- Title: FRANCE/FILE: France against Romania, Bulgaria joining Schengen zone
- Date: 30th September 2013
- Summary: LILLIE, FRANCE (FILE - AUGUST 26, 2012) (REUTERS) POLICE OUTSIDE BUILDING NEAR ROMA CAMP VARIOUS OF ROMA FAMILIES BEING EVACUATED AND POLICEMEN
- Embargoed: 15th October 2013 13:00
- Location: France
- Country: France
- Topics: International Relations,Politics
- Reuters ID: LVAXLURVY0K55UMZ5749FP3JIQ6
- Aspect Ratio:
- Story Text: France is not in favour of allowing Romania and Bulgaria into Europe's passport-free Schengen zone for now due to concerns about border security, French Foreign Minister Laurent Fabius said on Monday (September 30).
"It has not yet been decided, it should be decided on January 1st whether or not Bulgaria and Romania could join the Schengen zone. What would be the consequences if they joined Schengen? Not the confusion we usually hear. But it means that people from countries outside Europe could enter Bulgaria and Romania and then penetrate freely through the whole of Europe. There is a problem there because we must be sure that Bulgaria and Romania have the means to verify that (does not happen). We must decide before the end of the year but for the moment it seems to me that those conditions have not been met," Fabius told France Inter radio of a forthcoming European Union decision on whether to grant passport-free movement to these citizens beginning January 1, 2014.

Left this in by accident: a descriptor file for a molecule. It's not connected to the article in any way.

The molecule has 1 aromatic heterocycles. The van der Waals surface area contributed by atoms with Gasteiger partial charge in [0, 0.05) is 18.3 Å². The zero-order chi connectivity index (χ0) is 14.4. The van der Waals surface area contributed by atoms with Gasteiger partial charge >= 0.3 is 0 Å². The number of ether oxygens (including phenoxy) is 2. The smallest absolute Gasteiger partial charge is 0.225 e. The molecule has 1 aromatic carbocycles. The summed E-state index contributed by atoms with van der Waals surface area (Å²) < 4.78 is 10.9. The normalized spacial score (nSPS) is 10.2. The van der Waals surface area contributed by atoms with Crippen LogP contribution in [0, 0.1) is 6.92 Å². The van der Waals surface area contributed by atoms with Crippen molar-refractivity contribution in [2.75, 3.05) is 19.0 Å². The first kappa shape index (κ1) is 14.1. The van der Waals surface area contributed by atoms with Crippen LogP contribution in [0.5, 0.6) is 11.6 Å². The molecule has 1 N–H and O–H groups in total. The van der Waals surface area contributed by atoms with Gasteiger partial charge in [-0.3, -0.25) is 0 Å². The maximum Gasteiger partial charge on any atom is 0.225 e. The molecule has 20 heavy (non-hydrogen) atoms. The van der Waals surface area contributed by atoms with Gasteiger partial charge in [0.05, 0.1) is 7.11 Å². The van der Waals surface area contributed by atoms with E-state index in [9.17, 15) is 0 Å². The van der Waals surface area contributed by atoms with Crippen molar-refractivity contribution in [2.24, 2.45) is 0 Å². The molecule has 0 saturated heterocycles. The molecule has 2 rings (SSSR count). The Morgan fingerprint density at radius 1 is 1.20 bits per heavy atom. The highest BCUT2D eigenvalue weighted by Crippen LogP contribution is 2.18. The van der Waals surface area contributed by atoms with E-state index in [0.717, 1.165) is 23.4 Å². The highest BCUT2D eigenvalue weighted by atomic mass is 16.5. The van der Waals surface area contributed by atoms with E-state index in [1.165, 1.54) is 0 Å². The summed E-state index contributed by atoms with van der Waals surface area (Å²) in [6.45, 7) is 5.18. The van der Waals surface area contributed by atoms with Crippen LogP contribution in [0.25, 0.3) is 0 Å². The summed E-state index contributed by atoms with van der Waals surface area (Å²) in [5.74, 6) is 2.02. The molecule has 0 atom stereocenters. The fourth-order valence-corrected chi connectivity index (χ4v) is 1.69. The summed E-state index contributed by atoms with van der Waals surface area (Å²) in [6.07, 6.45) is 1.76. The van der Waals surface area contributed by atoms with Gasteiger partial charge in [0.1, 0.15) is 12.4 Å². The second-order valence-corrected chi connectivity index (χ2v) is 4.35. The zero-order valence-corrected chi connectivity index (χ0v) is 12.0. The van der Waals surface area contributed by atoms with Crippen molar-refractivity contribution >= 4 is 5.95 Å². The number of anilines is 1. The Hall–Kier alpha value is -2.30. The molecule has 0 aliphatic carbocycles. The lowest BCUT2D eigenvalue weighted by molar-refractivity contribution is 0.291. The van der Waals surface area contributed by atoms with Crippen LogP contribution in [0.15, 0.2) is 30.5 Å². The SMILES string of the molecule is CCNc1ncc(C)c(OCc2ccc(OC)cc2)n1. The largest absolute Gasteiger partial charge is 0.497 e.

His comments came amid fierce debate within France's ruling coalition over the treatment of the Roma population.
Some 20,000 Roma migrants from Romania and Bulgaria live in hundreds of squalid make-shift camps on the outskirts of French cities. Tensions with local communities have made Roma migration a contentious issue ahead of municipal elections next year.
Romanian and Bulgarian citizens currently have the right to travel with a passport throughout the Schengen zone, which removes border controls among most EU countries as well as non-members such as Switzerland and Norway.
Temporary restrictions that imposed passport checks were put in place when the two countries joined the EU in 2007, and are due to be lifted in January. But each EU country has the right to veto the admission of a member state into the Schengen zone and a vote is expected before the end of the year.
Germany said in March that it too opposed the entry of the two countries into the zone.
Last week, Interior Minister Manuel Valls caused uproar in the left-wing governing coalition by saying most immigrant Roma could not be integrated into society and should go home.
According to a latest poll released on Saturday, 93% of the French people believe that Roma are not well integrated into French society.
On the streets of Paris, opinions were divided.
"I think everyone stigmatising the Roma community, we see it in the news. We point a finger at this community. There are some problems that exist but I think we make too big a deal out of it and that above all it's a political game today between the different parties," said one passer-by Theophane Burgaud.
"I don't know what we are going to do. France is becoming poorer, we are talking about letting these countries enter, I have nothing against these people. They are people to whom we have to give, and from whom we can't receive anything. So I don't know what is going to happen," said another.
French President Francois Hollande is due to speak about the issue at the end of the week, according to local media.
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